Walking in Korea

I’ve had many great experiences already since entering Korea. I have two weeks before I enter university here, so I have been doing quite a lot of touring. That is why I haven’t posted much since arriving, but I have more than enough to write about.

Gwanghwamun MarketWalking. Best to get used to it, because chances are you will be walking a lot. The public transportation is incredible here (I’ll follow up in the next post on the Seoul subway system, which is phenomenal!). Especially if you are coming just to tour, a 20 minute walk becomes short. BUT there are so many great sites to see as you are wandering around. Landmarks are numerous, whether you are in 홍대 (Hongdae district) or meandering through 광화문시장 (Gwanghwamun Market), there are floods of lights and aesthetically appealing buildings.

Gwanghwamun Street ViewI am from a suburb of a smaller city in the United States. It certainly is nothing like the sprawling streets of Seoul. I expected to see tall buildings cramped together similar to that of downtown Chicago but, to my surprise, Seoul is much more spread out. Certainly the buildings are more than a couple levels and there are areas of skyscraping wonders, yet the area Seoul covers is astonishing. When you start exploring, you rapidly realize why Seoul is split into districts. It would be impossible to manage otherwise and for the locals the districts are great ways to spatially remember the city.

Even though the area of Seoul is massive, the subway does a fantastic job getting you close to your destinations. The stations have several exits for maximum efficiency, but if you wish to see some of the top ranked sites be prepared. Make sure to bring suitable clothes and a decent pair of walking shoes because you may be on your feet the entire day, even on the subway. Streets are not very well marked aside from the main roads, but many times the main landmarks will be right next to the stations. If you don’t have a map, the street signs are a life saver.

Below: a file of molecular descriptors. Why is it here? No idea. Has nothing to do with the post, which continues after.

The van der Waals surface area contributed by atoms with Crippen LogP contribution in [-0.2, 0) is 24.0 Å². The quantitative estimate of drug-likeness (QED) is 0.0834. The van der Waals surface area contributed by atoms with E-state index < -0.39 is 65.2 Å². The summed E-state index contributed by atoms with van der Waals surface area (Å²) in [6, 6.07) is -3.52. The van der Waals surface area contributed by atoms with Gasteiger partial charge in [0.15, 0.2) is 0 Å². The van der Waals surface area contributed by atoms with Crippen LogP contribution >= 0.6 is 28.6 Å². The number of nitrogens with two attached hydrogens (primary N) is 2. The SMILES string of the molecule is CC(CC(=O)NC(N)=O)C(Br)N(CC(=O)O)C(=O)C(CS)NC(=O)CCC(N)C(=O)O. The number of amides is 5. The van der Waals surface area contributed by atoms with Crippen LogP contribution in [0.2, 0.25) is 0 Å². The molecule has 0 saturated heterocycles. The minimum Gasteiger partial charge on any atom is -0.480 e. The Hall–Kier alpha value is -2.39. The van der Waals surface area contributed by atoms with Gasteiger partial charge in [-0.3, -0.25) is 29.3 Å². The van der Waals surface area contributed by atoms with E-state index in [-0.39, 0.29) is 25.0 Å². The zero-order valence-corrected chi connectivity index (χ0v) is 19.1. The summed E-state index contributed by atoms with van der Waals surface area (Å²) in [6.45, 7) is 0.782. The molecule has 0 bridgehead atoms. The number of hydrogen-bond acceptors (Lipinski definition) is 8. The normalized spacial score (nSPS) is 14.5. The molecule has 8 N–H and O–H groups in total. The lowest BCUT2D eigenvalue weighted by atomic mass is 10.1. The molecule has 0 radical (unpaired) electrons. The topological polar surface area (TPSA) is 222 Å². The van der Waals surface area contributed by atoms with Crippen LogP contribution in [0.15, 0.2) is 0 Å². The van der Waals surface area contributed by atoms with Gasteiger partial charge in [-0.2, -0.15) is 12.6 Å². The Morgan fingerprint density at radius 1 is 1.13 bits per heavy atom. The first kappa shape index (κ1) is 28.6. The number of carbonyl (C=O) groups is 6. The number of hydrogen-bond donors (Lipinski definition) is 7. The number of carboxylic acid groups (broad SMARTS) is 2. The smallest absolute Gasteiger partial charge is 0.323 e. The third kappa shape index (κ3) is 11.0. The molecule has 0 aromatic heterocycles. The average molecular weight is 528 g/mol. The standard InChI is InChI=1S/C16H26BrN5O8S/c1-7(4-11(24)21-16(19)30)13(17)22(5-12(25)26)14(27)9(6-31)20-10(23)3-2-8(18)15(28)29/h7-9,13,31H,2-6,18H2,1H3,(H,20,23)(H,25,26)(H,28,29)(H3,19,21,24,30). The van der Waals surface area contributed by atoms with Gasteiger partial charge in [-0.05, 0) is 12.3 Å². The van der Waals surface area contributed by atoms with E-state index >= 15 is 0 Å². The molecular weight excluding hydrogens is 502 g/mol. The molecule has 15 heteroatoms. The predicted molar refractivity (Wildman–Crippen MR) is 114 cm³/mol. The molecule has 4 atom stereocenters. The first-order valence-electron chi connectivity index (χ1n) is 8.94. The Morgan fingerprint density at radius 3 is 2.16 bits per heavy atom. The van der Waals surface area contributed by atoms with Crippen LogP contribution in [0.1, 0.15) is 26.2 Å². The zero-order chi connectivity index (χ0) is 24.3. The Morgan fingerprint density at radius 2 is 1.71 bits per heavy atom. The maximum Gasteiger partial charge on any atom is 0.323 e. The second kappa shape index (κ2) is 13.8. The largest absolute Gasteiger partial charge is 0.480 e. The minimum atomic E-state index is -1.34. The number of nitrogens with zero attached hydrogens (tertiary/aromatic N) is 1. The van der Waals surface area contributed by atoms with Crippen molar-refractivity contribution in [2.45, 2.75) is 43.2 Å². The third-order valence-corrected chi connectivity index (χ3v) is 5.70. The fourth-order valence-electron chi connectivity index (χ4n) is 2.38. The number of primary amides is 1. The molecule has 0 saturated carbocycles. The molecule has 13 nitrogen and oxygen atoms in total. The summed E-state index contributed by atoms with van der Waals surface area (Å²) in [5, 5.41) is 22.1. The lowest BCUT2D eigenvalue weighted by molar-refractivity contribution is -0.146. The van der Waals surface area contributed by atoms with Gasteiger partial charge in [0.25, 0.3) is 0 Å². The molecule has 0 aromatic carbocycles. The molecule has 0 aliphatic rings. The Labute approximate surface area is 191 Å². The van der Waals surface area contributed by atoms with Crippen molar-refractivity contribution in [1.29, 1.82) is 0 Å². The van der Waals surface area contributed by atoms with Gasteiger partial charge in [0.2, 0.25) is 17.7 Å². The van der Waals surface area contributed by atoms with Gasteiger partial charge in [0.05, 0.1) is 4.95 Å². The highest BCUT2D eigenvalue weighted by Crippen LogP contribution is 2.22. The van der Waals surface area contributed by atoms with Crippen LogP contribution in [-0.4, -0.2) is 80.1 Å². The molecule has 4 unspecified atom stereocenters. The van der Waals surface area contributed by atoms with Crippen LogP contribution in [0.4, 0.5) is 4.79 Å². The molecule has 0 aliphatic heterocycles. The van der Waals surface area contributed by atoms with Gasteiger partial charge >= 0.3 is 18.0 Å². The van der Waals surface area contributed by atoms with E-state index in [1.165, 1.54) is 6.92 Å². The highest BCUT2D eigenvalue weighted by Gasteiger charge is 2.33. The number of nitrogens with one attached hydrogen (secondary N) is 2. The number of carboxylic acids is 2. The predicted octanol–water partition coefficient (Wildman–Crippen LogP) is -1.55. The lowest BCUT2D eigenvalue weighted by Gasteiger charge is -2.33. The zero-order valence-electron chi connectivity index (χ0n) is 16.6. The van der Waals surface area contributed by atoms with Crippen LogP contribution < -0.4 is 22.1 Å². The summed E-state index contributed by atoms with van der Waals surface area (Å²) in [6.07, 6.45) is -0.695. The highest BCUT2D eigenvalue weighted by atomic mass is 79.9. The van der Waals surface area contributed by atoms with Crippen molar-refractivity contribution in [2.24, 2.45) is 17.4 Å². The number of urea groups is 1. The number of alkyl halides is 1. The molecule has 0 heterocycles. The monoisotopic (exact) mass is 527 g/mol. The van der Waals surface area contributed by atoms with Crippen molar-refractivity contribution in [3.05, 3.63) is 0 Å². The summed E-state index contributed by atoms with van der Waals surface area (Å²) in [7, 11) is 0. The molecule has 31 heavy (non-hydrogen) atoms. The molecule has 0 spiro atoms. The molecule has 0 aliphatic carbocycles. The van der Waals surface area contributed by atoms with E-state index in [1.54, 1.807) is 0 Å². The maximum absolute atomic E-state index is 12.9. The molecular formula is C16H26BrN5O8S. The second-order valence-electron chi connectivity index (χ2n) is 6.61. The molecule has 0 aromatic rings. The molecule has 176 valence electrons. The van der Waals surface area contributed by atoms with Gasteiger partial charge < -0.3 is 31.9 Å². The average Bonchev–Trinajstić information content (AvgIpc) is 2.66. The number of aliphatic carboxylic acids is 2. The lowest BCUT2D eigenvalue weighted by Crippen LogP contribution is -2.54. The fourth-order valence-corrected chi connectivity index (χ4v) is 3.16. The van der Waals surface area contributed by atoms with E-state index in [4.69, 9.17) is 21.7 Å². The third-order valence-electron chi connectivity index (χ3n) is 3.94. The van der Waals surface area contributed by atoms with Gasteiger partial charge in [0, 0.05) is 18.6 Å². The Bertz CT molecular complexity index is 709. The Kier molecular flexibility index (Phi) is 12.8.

Street Sign, Gwanghwamun

Fortunately, many locals are glad to help out even if you need to use English to ask. Getting around Seoul is quite easy if you can speak English, but I would always recommend brushing up on the Korean unit on directions. At the very least, you will bring a smile to their face when you whip out your Korean vocabulary.

Let me know what other topics you would like me to find out and write about. I’ll add them to my list~~


About CultureQuote - Dani

An engineering and language student at Kansas State University, I strongly believe that language learning should be free and that the only way to help inform people of cultural barriers is to openly provide materials and resources to explore.

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